Michael Brooks holds a PhD in quantum physics. He writes a weekly science column for the New Statesman, and his most recent book is At the Edge of Uncertainty: 11 Discoveries Taking Science by Surprise.
Either our understanding of how stars form needs a big overhaul, or one of the current missions of the European Space Agency could turn out to be something of a white elephant.
Attributing emotions to birds is not a flight of fancy. Emotions are a feature of evolution: they arose to help creatures navigate the world safely and with maximum reward.
Drug trials rarely tell the whole story as many drugs have side effects that emerge only after deployment in the population at large. Yet unexpected effects can sometimes be surprisingly good.
This ball of rock and ice formed at the same time as our solar system and should, if predictions are correct, contain complex organic molecules, the same stuff as terrestrial life is made from.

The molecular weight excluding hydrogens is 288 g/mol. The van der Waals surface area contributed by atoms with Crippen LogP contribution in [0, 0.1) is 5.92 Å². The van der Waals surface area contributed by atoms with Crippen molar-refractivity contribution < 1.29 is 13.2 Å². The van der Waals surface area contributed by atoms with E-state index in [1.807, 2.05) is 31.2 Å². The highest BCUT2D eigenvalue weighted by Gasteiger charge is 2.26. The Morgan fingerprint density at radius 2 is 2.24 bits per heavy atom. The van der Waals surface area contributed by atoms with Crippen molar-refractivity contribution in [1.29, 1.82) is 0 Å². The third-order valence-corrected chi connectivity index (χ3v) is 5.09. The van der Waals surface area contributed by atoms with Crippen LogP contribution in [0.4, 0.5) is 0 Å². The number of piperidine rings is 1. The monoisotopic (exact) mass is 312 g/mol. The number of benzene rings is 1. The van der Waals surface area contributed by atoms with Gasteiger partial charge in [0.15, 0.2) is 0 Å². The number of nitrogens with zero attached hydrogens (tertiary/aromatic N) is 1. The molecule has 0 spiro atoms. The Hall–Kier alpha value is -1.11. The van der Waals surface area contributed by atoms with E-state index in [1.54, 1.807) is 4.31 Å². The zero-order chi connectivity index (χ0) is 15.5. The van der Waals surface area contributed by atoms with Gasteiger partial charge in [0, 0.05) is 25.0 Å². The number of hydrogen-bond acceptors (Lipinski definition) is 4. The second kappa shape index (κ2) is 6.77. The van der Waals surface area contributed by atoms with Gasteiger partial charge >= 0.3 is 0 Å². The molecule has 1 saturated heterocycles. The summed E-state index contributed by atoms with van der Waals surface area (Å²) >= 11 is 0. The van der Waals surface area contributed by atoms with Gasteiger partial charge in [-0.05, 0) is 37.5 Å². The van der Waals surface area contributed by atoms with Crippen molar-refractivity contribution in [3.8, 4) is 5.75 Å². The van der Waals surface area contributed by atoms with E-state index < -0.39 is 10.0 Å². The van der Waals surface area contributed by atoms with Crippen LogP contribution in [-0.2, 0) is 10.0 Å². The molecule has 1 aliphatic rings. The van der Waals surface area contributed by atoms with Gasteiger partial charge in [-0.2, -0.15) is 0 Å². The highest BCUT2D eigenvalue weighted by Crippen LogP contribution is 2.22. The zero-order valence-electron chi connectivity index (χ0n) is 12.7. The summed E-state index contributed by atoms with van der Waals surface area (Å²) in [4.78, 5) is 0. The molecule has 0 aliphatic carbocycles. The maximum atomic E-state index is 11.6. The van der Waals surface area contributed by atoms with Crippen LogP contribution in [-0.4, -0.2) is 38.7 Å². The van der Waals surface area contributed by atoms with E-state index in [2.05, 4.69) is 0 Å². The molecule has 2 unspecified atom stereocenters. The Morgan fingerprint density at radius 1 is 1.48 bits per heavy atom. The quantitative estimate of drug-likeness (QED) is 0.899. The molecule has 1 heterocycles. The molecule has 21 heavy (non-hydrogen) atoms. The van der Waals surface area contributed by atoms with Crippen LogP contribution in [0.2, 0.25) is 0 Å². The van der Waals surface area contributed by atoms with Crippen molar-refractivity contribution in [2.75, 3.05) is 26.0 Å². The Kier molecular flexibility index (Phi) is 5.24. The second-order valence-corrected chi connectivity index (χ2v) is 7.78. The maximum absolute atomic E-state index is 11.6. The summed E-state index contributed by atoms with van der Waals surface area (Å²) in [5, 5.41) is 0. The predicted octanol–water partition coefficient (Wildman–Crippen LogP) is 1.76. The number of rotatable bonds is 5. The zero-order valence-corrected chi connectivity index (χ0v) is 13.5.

Following outbreaks of campylobacter infection at Glastonbury and flu at festivals in Europe, some researchers are calling for better surveillance of the threats to festival-goers’ health.
Fossilised guides to what the earth was like millions of years ago are rare, and understanding water tracks can make a difference.
Brain research shows that fathers who are secondary to a female caregiver are more engaged as thinkers and planners. But men raising a child without a female partner were found to have the same level of emotional response as a mother.
Left alone in a sparsely furnished room for 15 minutes, stripped of all electronic distractions but one, boredom made the electric-shock machine irresistible.
If you’re after science that makes you question your place in the universe, focus on that phrase “light years”, one that astronomers use so casually.
In March, the team of astronomers working on the Bicep2 telescope announced that they had seen ripples caused by the universe’s inflation.